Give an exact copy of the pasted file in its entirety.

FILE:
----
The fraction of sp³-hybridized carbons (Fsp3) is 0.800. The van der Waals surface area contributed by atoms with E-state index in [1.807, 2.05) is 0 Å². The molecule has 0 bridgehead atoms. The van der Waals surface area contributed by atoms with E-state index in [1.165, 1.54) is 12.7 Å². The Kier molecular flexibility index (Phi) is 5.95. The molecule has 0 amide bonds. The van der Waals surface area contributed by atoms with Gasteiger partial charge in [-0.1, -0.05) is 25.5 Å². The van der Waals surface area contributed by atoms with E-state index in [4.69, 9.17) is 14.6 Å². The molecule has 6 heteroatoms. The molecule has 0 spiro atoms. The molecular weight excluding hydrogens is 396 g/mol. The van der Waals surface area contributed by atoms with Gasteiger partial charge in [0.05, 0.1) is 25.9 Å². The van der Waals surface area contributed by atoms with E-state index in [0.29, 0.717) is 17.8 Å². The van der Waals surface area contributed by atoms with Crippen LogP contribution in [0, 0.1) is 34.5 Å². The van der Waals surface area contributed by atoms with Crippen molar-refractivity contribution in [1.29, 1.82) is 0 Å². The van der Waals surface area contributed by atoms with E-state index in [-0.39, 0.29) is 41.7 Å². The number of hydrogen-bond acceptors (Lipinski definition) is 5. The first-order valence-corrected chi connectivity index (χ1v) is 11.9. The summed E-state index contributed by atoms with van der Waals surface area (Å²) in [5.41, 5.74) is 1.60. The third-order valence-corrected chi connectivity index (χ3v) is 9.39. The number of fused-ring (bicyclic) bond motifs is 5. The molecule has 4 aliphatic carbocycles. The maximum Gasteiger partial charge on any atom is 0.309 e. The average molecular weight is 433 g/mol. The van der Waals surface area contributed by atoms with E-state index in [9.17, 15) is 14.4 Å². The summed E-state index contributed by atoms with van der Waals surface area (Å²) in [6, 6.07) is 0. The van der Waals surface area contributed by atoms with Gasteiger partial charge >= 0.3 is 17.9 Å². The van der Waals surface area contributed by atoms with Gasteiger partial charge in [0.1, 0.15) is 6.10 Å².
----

The fraction of sp³-hybridized carbons (Fsp3) is 0.800. The van der Waals surface area contributed by atoms with E-state index in [1.807, 2.05) is 0 Å². The molecule has 0 bridgehead atoms. The van der Waals surface area contributed by atoms with E-state index in [1.165, 1.54) is 12.7 Å². The Kier molecular flexibility index (Phi) is 5.95. The molecule has 0 amide bonds. The van der Waals surface area contributed by atoms with Gasteiger partial charge in [-0.1, -0.05) is 25.5 Å². The van der Waals surface area contributed by atoms with E-state index in [4.69, 9.17) is 14.6 Å². The molecule has 6 heteroatoms. The molecule has 0 spiro atoms. The molecular weight excluding hydrogens is 396 g/mol. The van der Waals surface area contributed by atoms with Gasteiger partial charge in [0.05, 0.1) is 25.9 Å². The van der Waals surface area contributed by atoms with E-state index in [0.29, 0.717) is 17.8 Å². The van der Waals surface area contributed by atoms with Crippen LogP contribution in [0, 0.1) is 34.5 Å². The van der Waals surface area contributed by atoms with Crippen molar-refractivity contribution in [1.29, 1.82) is 0 Å². The van der Waals surface area contributed by atoms with E-state index in [-0.39, 0.29) is 41.7 Å². The number of hydrogen-bond acceptors (Lipinski definition) is 5. The first-order valence-corrected chi connectivity index (χ1v) is 11.9. The summed E-state index contributed by atoms with van der Waals surface area (Å²) in [5.41, 5.74) is 1.60. The third-order valence-corrected chi connectivity index (χ3v) is 9.39. The number of fused-ring (bicyclic) bond motifs is 5. The molecule has 4 aliphatic carbocycles. The maximum Gasteiger partial charge on any atom is 0.309 e. The average molecular weight is 433 g/mol. The van der Waals surface area contributed by atoms with E-state index in [9.17, 15) is 14.4 Å². The summed E-state index contributed by atoms with van der Waals surface area (Å²) in [6, 6.07) is 0. The van der Waals surface area contributed by atoms with Gasteiger partial charge >= 0.3 is 17.9 Å². The van der Waals surface area contributed by atoms with Gasteiger partial charge in [0.1, 0.15) is 6.10 Å².